Netflix’s newest in horror is a twisty gorefest that only misses a few notes.
If Tom Hanks plays lovable everymen, and James Spader plays irredeemable scumbags, then Allison Williams is cornering the market on playing malevolent young white women. Making the mere act of eating cereal look unsettling in Get Out, she brings that same level of glassy-eyed, overly poised anti-charm to Richard Shepard‘s The Perfection. Part erotic thriller, part revenge thriller, with a lot of Hitchcockian twists and turns and a large dose of body horror, it tries to be a lot of things, to varying degrees of success. One thing it’s not, however, is boring.
Williams stars as Charlotte, a former cello prodigy who had to give up her spot in a prestigious music academy to care for her sick mother. After her mother dies nearly a decade later, she returns to the academy expecting to still be the star pupil of its demanding headmasters, Anton (Steven Weber), and his wife, Paloma (Alaina Huffman). Charlotte quickly discovers that she’s long been replaced, however, by the younger, bolder Lizzie (Logan Browning, Dear White People), who’s so successful a cello player that she earns commercial endorsements.
Though you’d think Charlotte and Lizzie’s first meeting would be bristling with hostility and competition, it turns out to be quite the opposite. They fall almost immediately into a passionate affair, and though they’ve just met they decide to spend the weekend backpacking together miles away from civilization. Their blossoming romance is interrupted when Lizzie becomes violently, horrifyingly ill…or does she?
Any movie that opens with a scene reminiscent of Luca Guadagnino’s Suspiria and ends with one that’s reminiscent of Tod Browning’s Freaks is a movie that takes its viewers on a ride .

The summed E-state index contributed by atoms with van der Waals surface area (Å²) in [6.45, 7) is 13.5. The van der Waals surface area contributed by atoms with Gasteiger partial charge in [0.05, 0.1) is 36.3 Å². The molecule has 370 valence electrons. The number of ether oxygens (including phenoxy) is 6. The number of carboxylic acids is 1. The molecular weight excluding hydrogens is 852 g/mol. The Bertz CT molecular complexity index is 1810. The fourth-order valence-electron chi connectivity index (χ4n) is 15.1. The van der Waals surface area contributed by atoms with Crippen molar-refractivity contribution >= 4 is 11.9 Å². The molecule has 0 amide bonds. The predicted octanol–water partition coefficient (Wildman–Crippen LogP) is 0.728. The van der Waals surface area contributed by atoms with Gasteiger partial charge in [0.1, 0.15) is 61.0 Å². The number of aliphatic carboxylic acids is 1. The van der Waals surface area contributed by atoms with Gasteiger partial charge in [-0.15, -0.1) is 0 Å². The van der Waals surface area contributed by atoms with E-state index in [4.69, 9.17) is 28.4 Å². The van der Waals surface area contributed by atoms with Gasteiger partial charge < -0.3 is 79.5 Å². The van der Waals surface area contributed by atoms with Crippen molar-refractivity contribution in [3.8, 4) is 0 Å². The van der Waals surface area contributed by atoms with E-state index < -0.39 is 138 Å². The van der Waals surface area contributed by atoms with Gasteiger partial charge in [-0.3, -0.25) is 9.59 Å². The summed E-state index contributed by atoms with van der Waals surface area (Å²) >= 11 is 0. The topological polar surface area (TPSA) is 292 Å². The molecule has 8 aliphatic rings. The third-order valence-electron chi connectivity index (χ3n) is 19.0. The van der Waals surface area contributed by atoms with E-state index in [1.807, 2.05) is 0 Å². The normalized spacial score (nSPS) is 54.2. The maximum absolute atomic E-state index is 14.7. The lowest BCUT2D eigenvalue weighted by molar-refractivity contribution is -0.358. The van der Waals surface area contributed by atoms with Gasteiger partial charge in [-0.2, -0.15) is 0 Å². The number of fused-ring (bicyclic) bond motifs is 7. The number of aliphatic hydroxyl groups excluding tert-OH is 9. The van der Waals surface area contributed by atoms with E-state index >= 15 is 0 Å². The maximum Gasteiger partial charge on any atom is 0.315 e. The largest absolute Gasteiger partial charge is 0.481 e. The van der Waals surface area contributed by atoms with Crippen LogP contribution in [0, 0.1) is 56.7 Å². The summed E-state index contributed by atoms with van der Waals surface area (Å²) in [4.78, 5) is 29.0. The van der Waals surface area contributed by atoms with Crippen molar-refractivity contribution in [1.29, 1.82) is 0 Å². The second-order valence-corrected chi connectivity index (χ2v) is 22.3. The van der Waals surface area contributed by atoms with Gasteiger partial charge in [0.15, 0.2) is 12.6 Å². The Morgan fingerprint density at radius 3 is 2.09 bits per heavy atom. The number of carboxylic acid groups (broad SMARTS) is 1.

While explaining Lizzie’s illness would definitely qualify as a spoiler, it doesn’t ultimately spoil the entire movie. Not everything about The Perfection works, but what it does well is faking out the audience in a way that doesn’t feel cheap or forced. What seems like an obvious explanation turns out to be wrong, and what looks like the expected resolution turns into something else. Shepard and his co-screenwriters Nicole Snyder and Eric C. Charmelo borrow heavily from Alfred Hitchcock, Brian DePalma, Roman Polanski, and Dario Argento, but put their own clever, campy spin on it.
The film sags a bit in the third quarter once we realize who the real villain is, although, to be fair, virtually every character in this is at least a little bit sinister. The ending is laugh-out-loud over the top, in a way that would have David Lynch saying “Oh, come onnnnnnn.” But, again, the fact that you don’t it coming is what makes it enjoyable. Any movie that opens with a scene reminiscent of Luca Guadagnino’s Suspiria and ends with one that’s reminiscent of Tod Browning’s Freaks is a movie that takes its viewers on a ride, and, more importantly, values their time.
Williams and Browning both give pitch-perfect performances, playing characters whose motivations aren’t always clear, and when you think you’ve got them figured out, here comes another hard right turn. They’re not merely carried along by the plot, they propel it, in a way that’s sometimes silly, but always fascinating and eminently watchable.
Considering how many of its fans watch films specifically because they’re bad, no genre rewards laziness and derision like horror. The Perfection isn’t without its issues, and rarely makes up its mind as to whether it’s trying to be serious art horror or camp trash. The fact that it even swings for the fences at all is commendable, however, and deserves praise just for trying. The fact that most of it works pretty well is a happy, bloody, and creepy surprise.